Short biography of VIRA NARASIMHA (A.D. 1503—A.D. 1509)


After the death of Narasa Nayaka in 1503, his son Vira Narasimha succeeded as regent. He was the founder of the Tuluvas dynasty (1506-1570). The prince Immadi Narasimha had now grown up and was quite capable of managing the affairs of the state, the regent was in no mood to give up his authority.

On the other hand, he had resolved to remove the prince and usurp the throne. Immadi Narasimha was got assassinated and the Vira crowned himself as the king. His ignoble act was resented by the nobles, many of whom revolted.

Kasappa Udaiya, governor of Adoni, came to an understanding with Yusuf Adil Khan and his nominal overlord Bahmani King Mahmud Shah, Palaigars of Talakad and chief of Ummattur to capture Krishna-Tungabhadra Doab. The Bahmani King Mahmud conquered the doab and the two strongholds Raichur and Mudgal which he handed over to Yusuf Adil Khan.


In alliance with Kasappa Udaiya, Adil Khan tried to capture Kanda- navolu (Kurnool) and proceeded against Vijayanagar when they were defeated by the forces of Vira Narasimha, commanded by Arevidu chief Ramaraya I and his son Timma.

Prataparudra, Gajapati king also seemed to have invaded Vijayanagar in A.D. 1509 but was pushed back by “Vira Narasimha’s brother Krishnaraya. Narasimha was successful in suppressing the rebels of Karnata and Tulu Districts but failed to subjugate the revolts in Seringapattam which was led by the chief of Ummattur with the help of Palaigars of Talakkad.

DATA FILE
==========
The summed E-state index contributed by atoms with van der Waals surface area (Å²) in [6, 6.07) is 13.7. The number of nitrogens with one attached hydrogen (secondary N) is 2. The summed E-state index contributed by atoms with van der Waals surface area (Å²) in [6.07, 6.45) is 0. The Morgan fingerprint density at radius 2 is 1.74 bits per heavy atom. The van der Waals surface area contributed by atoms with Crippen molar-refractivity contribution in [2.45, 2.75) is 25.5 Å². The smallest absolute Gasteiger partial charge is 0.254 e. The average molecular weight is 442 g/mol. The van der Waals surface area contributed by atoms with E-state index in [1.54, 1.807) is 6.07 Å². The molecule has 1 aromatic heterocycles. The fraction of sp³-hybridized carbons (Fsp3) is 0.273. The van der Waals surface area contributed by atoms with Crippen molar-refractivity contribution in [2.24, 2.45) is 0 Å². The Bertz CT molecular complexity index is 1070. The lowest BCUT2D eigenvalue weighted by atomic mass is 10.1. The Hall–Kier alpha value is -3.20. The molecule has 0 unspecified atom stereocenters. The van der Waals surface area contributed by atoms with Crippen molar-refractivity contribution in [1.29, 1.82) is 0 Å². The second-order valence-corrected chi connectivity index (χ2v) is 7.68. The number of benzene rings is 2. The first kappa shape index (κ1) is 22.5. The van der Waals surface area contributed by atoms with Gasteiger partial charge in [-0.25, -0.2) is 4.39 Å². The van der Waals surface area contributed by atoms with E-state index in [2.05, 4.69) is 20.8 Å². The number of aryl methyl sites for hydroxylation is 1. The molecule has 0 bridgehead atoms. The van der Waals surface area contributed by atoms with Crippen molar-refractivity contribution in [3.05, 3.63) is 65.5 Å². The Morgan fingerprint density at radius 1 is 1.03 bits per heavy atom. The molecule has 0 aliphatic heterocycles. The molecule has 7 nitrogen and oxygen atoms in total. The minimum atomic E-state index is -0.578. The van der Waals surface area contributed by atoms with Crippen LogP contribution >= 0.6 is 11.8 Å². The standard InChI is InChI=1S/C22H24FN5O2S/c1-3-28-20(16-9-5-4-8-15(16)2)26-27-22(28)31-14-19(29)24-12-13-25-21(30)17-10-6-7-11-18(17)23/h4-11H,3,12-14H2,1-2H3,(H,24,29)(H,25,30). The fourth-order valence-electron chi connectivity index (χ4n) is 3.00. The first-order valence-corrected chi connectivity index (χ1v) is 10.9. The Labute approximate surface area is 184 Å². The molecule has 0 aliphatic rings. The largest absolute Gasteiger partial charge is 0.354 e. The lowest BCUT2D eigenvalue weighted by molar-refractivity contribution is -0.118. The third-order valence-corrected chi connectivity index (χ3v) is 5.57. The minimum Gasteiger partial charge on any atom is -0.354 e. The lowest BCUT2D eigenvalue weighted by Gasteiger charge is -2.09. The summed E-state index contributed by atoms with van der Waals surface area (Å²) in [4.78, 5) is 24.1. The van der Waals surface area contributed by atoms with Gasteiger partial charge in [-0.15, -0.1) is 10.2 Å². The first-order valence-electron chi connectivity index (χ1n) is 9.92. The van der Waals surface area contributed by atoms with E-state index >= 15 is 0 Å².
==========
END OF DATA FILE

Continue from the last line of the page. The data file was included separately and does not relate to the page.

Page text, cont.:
He met with considerable success in Tulu-nad. He was making preparations for fresh campaigns in Karnataka when he suddenly fell ill and died.



Vira Narasimha was continuously engaged in wars throughout his brief reign of 6 years but still he found time to improve methods of recruitment and training of his soldiers. He was the first king who broke the monopoly of Arabs and Persian merchants in the import of horses.

He deputed one of his ministers to the Portuguese governor Almeida and signed a treaty with him for the purchase of all the horses imported by them. He infused a patriotic spirit among his people who were exhorted to be brave and warlike and shun cowardice.

With this purpose in view he instituted the custom of settling disputes by fighting duels in the presence of the Emperor. He tried to help the poor ryots and abolished several taxes. He was perhaps the first King who did away with the marriage tax which was a great burden on the poor people, particularly the peasants.

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